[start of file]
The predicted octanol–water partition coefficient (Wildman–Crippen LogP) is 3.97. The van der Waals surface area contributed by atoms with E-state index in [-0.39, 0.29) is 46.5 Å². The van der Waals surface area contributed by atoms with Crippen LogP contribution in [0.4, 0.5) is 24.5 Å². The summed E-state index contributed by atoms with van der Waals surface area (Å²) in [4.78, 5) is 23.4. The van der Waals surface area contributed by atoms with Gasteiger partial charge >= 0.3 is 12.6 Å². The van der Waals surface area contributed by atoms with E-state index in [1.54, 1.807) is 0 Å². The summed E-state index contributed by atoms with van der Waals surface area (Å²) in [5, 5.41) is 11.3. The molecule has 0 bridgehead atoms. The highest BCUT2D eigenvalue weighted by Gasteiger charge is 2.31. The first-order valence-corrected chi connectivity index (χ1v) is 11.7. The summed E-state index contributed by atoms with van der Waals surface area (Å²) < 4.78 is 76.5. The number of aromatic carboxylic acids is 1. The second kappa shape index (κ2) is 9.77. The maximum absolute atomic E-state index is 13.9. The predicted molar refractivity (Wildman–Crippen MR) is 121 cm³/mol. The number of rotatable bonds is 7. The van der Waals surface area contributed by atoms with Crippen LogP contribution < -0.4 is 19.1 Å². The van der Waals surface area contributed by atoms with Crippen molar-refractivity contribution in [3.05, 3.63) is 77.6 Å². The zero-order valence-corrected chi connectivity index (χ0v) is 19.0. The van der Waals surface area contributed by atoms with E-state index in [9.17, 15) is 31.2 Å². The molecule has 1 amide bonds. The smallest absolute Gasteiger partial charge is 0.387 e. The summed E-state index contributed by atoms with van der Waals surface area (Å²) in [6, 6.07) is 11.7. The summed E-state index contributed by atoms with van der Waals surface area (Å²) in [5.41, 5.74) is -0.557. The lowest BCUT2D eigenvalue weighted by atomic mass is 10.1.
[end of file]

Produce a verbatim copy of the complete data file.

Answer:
The predicted octanol–water partition coefficient (Wildman–Crippen LogP) is 3.97. The van der Waals surface area contributed by atoms with E-state index in [-0.39, 0.29) is 46.5 Å². The van der Waals surface area contributed by atoms with Crippen LogP contribution in [0.4, 0.5) is 24.5 Å². The summed E-state index contributed by atoms with van der Waals surface area (Å²) in [4.78, 5) is 23.4. The van der Waals surface area contributed by atoms with Gasteiger partial charge >= 0.3 is 12.6 Å². The van der Waals surface area contributed by atoms with E-state index in [1.54, 1.807) is 0 Å². The summed E-state index contributed by atoms with van der Waals surface area (Å²) in [5, 5.41) is 11.3. The molecule has 0 bridgehead atoms. The highest BCUT2D eigenvalue weighted by Gasteiger charge is 2.31. The first-order valence-corrected chi connectivity index (χ1v) is 11.7. The summed E-state index contributed by atoms with van der Waals surface area (Å²) < 4.78 is 76.5. The number of aromatic carboxylic acids is 1. The second kappa shape index (κ2) is 9.77. The maximum absolute atomic E-state index is 13.9. The predicted molar refractivity (Wildman–Crippen MR) is 121 cm³/mol. The number of rotatable bonds is 7. The van der Waals surface area contributed by atoms with Crippen LogP contribution < -0.4 is 19.1 Å². The van der Waals surface area contributed by atoms with Crippen molar-refractivity contribution in [3.05, 3.63) is 77.6 Å². The zero-order valence-corrected chi connectivity index (χ0v) is 19.0. The van der Waals surface area contributed by atoms with E-state index in [9.17, 15) is 31.2 Å². The molecule has 1 amide bonds. The smallest absolute Gasteiger partial charge is 0.387 e. The summed E-state index contributed by atoms with van der Waals surface area (Å²) in [6, 6.07) is 11.7. The summed E-state index contributed by atoms with van der Waals surface area (Å²) in [5.41, 5.74) is -0.557. The lowest BCUT2D eigenvalue weighted by atomic mass is 10.1.